Friday, April 30, 2010

Looking at "ABC No Rio Dinero: The Story of a Lower East Side Art Gallery"

[Exterior of ABC No Rio's Animals Living in Cities show with dog stencils by Anton Van Dalen, 1980. Photo by Anton Van Dalen]

Marc H. Miller sent along a note to tell me about a major addition to the 98 Bowery Web site ... Indeed.

The previously out-of-print book ABC No Rio Dinero: The Story of a Lower East Side Art Gallery from 1985 is now online. Miller and Alan Moore edited the book.

Here's more about what you'll find from the 200-page book that's now all online ...

With new layouts and color scans, the online version of ABC No Rio Dinero preserves the early history of a pioneer Lower East Side art space that was the unplanned progeny of the "Real Estate Show," an illegal exhibition in an abandoned, city-owned building squatted by artists on New Year’s Eve 1980.

[Outside the "Real Estate Show" at 125 Delancey. Photo by Anne Messner]

Compiling art and articles from the period, sections of the book spotlight Collaborative Projects Inc. (Colab), the Time Square Show, the South Bronx art space Fashion-Moda, Group Material, PADD, and East Village music and art in the 1980s. Amongst the featured artists and writers are young, up-and-comers of the 1980s like Kiki Smith, Tom Otterness, John Ahearn, Tim Rollins, Walter Robinson, Jeffrey Deitch, and Bob Holman; the No Rio stalwarts Becky Howland, Bobby G, Peter Cramer and Jack Waters; photographers Martha Cooper, Lisa Kahane, and Tom Warren; and established voices like Lucy Lippard, and -- in a poetry section edited by Josh Gosciak -- Amiri Baraka, Miguel Pinero

[ABC No Rio at night during the Tube World exhibition. Photo by Jody Culkin]

The photo below is from the Crime Show, from Jan. 15-Feb. 6, 1982. According to the book: "The Crime Show, organized by John Spencer, had the biggest crowd of any opening, perhaps an indication of the relevance of the theme. For years, the economy of the Lower East Side was to a great extent based upon organized crime -- the sale of drugs, and illicit industry involving entire families in its wide range of tasks. Crime of all kinds in the neighborhood remains high. One artist experienced this first-hand on her way home from an opening when she was mugged in the subway. It is probably safe to say that every artist on the Lower East Side knows someone who has been mugged or robbed. Household burglaries are endemic, as the heavy gates on neighborhood windows testify."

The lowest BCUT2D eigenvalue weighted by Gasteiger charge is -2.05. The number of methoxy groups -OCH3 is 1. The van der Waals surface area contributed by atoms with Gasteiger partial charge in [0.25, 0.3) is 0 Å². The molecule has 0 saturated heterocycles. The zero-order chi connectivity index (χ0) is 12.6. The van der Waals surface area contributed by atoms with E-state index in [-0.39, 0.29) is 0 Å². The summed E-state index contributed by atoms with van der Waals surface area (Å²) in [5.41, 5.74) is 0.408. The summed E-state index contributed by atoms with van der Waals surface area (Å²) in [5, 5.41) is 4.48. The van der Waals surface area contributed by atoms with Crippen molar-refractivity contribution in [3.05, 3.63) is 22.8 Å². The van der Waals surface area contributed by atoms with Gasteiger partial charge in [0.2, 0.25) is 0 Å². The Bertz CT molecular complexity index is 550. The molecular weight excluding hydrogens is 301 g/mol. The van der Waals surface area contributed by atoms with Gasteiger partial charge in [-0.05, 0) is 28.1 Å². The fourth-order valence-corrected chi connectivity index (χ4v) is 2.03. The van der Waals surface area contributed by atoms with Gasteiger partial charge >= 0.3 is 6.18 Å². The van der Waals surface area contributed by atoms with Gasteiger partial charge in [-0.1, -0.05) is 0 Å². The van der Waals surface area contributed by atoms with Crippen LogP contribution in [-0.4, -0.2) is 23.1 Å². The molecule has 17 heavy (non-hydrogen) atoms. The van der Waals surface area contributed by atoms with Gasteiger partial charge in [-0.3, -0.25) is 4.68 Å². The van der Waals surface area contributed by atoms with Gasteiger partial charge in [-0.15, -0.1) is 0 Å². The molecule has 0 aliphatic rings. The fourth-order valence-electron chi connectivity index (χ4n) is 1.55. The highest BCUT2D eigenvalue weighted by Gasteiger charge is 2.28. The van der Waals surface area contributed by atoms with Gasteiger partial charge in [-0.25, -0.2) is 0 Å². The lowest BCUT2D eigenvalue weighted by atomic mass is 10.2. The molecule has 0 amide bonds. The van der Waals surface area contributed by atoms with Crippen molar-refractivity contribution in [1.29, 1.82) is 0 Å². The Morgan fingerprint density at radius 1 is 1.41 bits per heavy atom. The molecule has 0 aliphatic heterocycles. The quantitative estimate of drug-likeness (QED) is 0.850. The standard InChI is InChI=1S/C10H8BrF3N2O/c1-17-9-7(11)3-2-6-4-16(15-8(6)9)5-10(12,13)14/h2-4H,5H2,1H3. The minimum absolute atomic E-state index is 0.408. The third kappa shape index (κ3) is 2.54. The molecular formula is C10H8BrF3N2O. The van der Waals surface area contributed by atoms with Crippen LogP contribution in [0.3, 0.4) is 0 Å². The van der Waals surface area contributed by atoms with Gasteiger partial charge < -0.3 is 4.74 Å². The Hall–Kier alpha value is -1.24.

[Photo by Harvey Wang]

The book also includes the orignal ads... "The ABC No Rio book was a labor of love mostly pushed by volunteer labor. Along the way a few small grants paid for typesetting, veloxes and other preparatory material. However, as the book neared completion a daunting financial reality confronted us: we needed a substantial sum to get the 200-page book printed. The solution was advertisements placed in the back of the book. Bettie Ringma volunteered to be our ad representative and quickly discovered receptive clients among the galleries representing No Rio artists and the many fledgling businesses betting their fortunes on the emergence of the East Village as a trendy art center. Today these advertisements gathered in 1985 are a time capsule of the first moments in the careers of up-and-coming artists and of some of the early hot spots of the short-lived East Village art scene."

Here are a sampling of the ads:

As Marc says, the ABC No Rio art space is still going strong today, maintaining a commitment to an interactive aesthetic that mixes art, politics and community.

And as you know, ABC Rio will soon begin construction of a new facility.

Find the whole ABC Rio book here.

Previously on EV Grieve:
Life at 98 Bowery: 1969-1989

1 comment:

Alan W. Moore said...

Good you feature the Crime Show -- it has historical importance as the event at which painter Martin Wong met poet Miguel Pinero. WikiP's Pinero entry states: "Piñero played an important role in acquainting partner, artist Martin Wong with the Lower East Side, becoming a benefactor at a time when Wong found it difficult to meet his rent. Several of Wong's paintings are illustrations of poems given to him by Piñero. "The Annunciation According to Mikey Piñero (Cupcake and Paco)" (1984) pictures a scene from Short Eyes." Yasmin Ramirez, one-time art critic for the East village Eye, wrote of this in the New Museum catalogue of Martin's work, Sweet Oblivion: The Urban Landscape of Martin Wong (New York: New Museum Books, 1998), pp. 38-47.